Source: http://www.cnn.com/2012/04/10/world/...html?hpt=hp_t2(CNN) -- The European Court of Human Rights ruled against five terror suspects Tuesday, saying that they can be extradited to America despite their claims that they will be poorly treated.
The court ruled that the suspects would not get "ill treatment" in super-maximum security prisons if they are extradited to the United States and convicted in American courts, according to a statement from the European court.
The court still needs to make a decision on one other suspect connected to the case.
The ruling adds another chapter to the long-running legal battle that started when the six suspects were indicted by the United States between 1999 and 2006. The suspects were all arrested in the United Kingdom and have been fighting extradition to the United States for years.
Several of the suspects were alleged to have links to the late Osama bin Laden, the European Court of Human Rights said.
One of the suspects, Mustafa Kamal Mustafa, who also is known as Abu Hamza, is wanted by the United States on 11 charges, including conspiracy in connection with a 1998 kidnapping in Yemen and conspiring with others to establish an Islamic jihad training camp in rural Oregon in 1999.
British Home Secretary Theresa May applauded the court ruling.
"I welcome the decision of the European Court of Human Rights to allow the extradition of Abu Hamza and other terror suspects," May said.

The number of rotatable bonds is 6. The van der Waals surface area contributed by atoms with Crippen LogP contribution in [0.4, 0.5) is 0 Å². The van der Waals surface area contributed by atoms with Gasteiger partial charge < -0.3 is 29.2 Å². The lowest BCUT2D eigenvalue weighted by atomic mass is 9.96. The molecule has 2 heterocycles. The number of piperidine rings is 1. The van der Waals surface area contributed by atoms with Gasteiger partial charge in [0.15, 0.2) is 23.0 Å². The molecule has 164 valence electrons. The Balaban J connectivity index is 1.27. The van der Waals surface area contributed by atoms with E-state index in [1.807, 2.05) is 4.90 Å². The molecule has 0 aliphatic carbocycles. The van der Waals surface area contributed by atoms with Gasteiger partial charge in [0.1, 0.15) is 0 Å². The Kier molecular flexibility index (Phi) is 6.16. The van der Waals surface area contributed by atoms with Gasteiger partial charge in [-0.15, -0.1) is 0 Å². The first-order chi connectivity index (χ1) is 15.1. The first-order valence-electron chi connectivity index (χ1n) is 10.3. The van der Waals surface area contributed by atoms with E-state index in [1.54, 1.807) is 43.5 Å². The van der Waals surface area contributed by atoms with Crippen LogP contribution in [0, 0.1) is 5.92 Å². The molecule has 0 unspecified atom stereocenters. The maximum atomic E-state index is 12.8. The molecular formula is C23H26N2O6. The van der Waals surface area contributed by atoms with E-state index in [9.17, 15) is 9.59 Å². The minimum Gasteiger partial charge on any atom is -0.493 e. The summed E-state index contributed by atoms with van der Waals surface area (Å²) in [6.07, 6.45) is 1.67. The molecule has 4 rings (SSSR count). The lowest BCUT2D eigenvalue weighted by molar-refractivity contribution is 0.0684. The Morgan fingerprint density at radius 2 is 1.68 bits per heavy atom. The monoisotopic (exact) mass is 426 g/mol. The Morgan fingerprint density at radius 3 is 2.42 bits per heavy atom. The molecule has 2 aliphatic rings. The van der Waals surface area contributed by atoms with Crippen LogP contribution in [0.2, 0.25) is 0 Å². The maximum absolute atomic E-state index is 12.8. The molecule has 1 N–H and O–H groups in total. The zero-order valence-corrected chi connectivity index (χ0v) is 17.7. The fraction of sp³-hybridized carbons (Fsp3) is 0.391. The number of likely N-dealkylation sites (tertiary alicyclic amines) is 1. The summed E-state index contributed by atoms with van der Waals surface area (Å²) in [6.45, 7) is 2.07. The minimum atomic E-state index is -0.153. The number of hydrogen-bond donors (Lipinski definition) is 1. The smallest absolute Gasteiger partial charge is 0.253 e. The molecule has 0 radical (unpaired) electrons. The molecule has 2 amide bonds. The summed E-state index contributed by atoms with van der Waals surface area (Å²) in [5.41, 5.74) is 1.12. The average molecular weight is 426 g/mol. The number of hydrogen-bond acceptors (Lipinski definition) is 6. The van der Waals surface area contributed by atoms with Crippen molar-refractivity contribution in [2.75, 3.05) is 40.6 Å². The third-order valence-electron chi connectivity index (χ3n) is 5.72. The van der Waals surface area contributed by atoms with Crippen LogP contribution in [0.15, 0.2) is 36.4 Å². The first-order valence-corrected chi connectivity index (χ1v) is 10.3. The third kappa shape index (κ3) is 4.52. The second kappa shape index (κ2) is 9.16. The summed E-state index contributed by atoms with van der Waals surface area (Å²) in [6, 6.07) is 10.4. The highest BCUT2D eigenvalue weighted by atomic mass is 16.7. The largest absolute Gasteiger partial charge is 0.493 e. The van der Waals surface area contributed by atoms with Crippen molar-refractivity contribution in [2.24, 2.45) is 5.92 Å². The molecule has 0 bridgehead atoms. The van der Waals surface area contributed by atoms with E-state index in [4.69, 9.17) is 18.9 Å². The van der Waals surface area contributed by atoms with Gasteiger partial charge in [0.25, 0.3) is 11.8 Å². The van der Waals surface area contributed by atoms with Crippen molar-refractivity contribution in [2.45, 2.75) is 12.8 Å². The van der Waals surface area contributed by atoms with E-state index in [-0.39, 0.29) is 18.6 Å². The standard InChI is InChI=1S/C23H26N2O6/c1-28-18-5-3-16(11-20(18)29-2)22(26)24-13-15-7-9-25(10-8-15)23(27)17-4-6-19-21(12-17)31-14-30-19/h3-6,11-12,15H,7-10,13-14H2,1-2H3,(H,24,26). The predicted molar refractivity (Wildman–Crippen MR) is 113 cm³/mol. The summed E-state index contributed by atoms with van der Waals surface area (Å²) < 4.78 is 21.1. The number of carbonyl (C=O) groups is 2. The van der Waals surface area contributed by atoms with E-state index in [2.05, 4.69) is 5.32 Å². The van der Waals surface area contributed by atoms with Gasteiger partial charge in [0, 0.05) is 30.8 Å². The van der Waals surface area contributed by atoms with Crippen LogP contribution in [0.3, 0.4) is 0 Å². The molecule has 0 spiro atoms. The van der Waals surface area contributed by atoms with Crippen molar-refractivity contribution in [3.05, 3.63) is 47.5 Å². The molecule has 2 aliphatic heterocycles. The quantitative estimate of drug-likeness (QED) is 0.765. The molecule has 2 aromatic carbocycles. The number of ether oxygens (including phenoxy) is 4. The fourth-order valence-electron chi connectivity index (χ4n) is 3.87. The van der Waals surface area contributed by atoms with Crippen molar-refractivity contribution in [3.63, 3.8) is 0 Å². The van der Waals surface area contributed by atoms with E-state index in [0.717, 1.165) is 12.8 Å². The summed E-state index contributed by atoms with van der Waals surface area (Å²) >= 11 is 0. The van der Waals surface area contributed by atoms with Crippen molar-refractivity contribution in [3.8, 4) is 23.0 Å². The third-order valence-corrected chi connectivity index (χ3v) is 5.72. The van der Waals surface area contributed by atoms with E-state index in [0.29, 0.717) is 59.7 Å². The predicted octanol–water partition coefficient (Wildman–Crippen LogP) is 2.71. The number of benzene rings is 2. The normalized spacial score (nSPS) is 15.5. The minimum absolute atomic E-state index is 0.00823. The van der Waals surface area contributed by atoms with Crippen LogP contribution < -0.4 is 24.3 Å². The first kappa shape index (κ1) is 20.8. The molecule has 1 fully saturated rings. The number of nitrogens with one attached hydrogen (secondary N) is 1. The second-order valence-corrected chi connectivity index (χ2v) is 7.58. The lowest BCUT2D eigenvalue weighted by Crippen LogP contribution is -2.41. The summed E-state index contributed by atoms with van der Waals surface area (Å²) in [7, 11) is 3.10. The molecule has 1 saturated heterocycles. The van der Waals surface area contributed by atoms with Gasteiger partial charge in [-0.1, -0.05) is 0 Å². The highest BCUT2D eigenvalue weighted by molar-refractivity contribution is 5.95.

"In five of the six cases, the Court found that extradition would not breach their human rights and in the remaining case, it asked for further information before taking a final decision. We will work to ensure that the suspects are handed over to the U.S. authorities as quickly as possible."
Another of the suspects, Babar Ahmad, is accused of providing material support to terrorists, conspiracy and money laundering. If convicted, he could face a life prison sentence.
The indictment against Ahmad accuses him of conspiring to provide support to terrorists, including helping to ship gas masks to the Taliban and using U.S.-based websites to raise money for Chechen leader Shamil Basayev.
Basayev claimed responsibility for the 2004 Beslan school massacre in Russia. He was killed two years later by Russian agents.
Ahmad's family said it was "disappointed" in the decision and called for him to face trial in the United Kingdom.
"Babar has already been imprisoned without a trial for almost eight years, something he described in his recent interview to BBC as 'the most unimaginable type of psychological torture,'" a family statement said.
"Babar is a British citizen accused of a crime said to have been committed in the U.K. and all the evidence against him was gathered in this country. Nevertheless, British justice appears to have been subcontracted to the U.S."
The other suspects were identified as Haroon Rashid Aswat, Syed Tahla Ahsan, Adel Abdul Bary and Khaled Al-Fawwaz.
The court delayed a decision in Aswat's case while further information is provided regarding mental health issues.